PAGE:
Tuesday, March 15, 2011

WA insurance agent arrested in alleged $1 million theft

Investigators from the Washington state insurance commissioner’s office on Tuesday arrested a King County woman on suspicion of stealing more than $1 million in retirement funds from five elderly insurance clients.

Jasmine Jamrus-Kassim, of Kent, was arrested in Factoria by members of the insurance commissioner’s Special Investigations Unit and the Washington State Patrol. She was booked into the King County Jail on 21 counts of first-degree theft.

“This is an appalling abuse of trust,” said state Insurance Commissioner Mike Kreidler. “Vulnerable people trusted this agent with much of their life’s savings. And she just pocketed the money.”

A months-long investigation by Kreidler’s office found that several of Jamrus-Kassim’s clients repeatedly cashed out large portions of their annuities with Bankers Life and Casualty. Jamrus-Kassim was an agent for the insurer.

“We want to see justice done,” said Kreidler. “We also want to see if there’s any way to make these victims whole. We’re still investigating to what extent Bankers Life may have any liability for the actions of their agent.”

The victims, who ranged from age 74 to 90, typically made out their checks to “S.A. Saad” and gave them to Jamrus-Kassim. Several said they believed that S.A. Saad was an insurance company official. They thought their money was being reinvested.

In reality, Jamrus-Kassim has two daughters, both with the initials and surname “S.A. Saad.” Most of the money was deposited briefly in the girls’ accounts, then moved to Jamrus-Kassim’s personal credit union account. Jamrus-Kassim’s financial records show thousands of dollars spent on clothes, jewelry, and a trip to Mexico. They also show large payments to online psychic advisors, including $20,000 in charges from one psychic website in one month.

In total, Jamrus-Kassim is believed to have stolen at least $1,052,088 from the five victims between late 2007 and late 2009. She returned $25,503 to a 90-year-old Renton woman after the woman complained to the insurance commissioner’s office. That’s one of two complaints that triggered the state investigation.

Jamrus-Kassim submitted a letter of resignation to Bankers Life on Jan. 13, 2010.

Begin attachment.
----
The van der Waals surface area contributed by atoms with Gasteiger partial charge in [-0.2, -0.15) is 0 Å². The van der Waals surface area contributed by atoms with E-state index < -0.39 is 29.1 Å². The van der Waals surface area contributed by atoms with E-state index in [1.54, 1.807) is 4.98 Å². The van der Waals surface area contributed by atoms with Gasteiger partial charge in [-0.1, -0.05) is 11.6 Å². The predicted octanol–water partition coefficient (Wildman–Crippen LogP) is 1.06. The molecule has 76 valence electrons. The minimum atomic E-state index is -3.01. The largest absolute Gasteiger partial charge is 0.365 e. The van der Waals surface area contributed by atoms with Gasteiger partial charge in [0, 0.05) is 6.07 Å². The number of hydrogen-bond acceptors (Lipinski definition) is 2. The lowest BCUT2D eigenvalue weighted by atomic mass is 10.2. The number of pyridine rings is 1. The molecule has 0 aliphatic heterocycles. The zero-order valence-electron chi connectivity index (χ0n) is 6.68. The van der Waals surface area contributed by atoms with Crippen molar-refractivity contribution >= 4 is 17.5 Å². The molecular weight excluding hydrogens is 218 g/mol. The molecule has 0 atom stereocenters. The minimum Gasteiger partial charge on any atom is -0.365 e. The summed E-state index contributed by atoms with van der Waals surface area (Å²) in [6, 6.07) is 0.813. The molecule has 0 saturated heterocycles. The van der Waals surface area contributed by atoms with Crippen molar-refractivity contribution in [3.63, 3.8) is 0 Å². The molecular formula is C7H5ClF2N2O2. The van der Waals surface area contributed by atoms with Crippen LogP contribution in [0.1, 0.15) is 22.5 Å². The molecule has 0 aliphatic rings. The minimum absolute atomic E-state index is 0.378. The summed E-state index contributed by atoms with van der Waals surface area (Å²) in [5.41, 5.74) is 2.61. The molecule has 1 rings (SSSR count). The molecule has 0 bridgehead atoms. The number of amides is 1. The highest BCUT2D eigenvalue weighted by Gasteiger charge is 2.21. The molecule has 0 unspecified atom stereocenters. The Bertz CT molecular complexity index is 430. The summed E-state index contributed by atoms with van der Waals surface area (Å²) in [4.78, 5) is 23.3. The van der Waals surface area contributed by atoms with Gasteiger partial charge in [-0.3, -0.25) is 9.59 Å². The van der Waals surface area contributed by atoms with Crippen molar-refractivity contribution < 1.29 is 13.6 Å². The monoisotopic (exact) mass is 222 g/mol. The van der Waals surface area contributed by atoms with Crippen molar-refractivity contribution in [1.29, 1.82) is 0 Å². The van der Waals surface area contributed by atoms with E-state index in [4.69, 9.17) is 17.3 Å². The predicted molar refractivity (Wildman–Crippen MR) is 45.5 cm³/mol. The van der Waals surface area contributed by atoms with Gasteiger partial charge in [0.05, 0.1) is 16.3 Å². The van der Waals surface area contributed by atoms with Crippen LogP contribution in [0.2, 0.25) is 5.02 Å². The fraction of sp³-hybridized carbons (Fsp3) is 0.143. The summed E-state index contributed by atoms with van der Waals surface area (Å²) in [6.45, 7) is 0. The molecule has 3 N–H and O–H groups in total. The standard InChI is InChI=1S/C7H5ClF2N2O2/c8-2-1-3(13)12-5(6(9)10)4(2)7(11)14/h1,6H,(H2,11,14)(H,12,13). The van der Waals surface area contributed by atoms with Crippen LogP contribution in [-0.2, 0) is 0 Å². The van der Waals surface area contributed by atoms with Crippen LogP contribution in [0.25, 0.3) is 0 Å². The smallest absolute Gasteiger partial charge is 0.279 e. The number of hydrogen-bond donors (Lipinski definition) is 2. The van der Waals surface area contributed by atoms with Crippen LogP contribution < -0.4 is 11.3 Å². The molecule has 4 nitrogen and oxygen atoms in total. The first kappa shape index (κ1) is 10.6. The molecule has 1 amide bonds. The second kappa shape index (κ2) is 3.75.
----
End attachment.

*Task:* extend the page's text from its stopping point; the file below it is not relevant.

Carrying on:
Subsequent investigation by state insurance officials found three other victims. Last week, investigators interviewed an 83-year-old Seattle man who had no idea that Jamrus-Kassim had taken his $352,000.

Want a health plan for your kids? Enrollment starts today

If you're looking to add your children to your own individual health plan or want to buy health insurance for your children, you have from today through April 30 to do so.

Be sure to apply early. In most cases, applications received after March 20 will not have coverage until May 1.

This is the first of two open-enrollment periods this year for children in the individual health insurance market -- the second is from Sept. 15-Oct. 31. During these times, health plans cannot screen children or deny them coverage because of a pre-existing medical condition.

Federal health care reform prevents health insurers from deny coverage to children because of a pre-existing medical condition. However, individual plans -- like most employer-sponsored health plans -- can create open-enrollment periods.

If you need a health plan outside of the enrollment dates, you can apply either to the Washington State Health Insurance Pool (WSHIP), or if you qualify, to the new Pre-existing Condition Insurance Plan (PCIP-WA).

Exceptions where you can apply for individual coverage anytime include the birth or adoption of a child or if a child or parent:
No longer qualifies for a state program.
  • Loses coverage due to a divorce.
  • Loses employer-sponsored coverage (including COBRA).
  • Moves and their plan is not available where they live now.
In 2014, when the full federal health reforms take effect, no one of any age can be denied health insurance because of a pre-existing condition.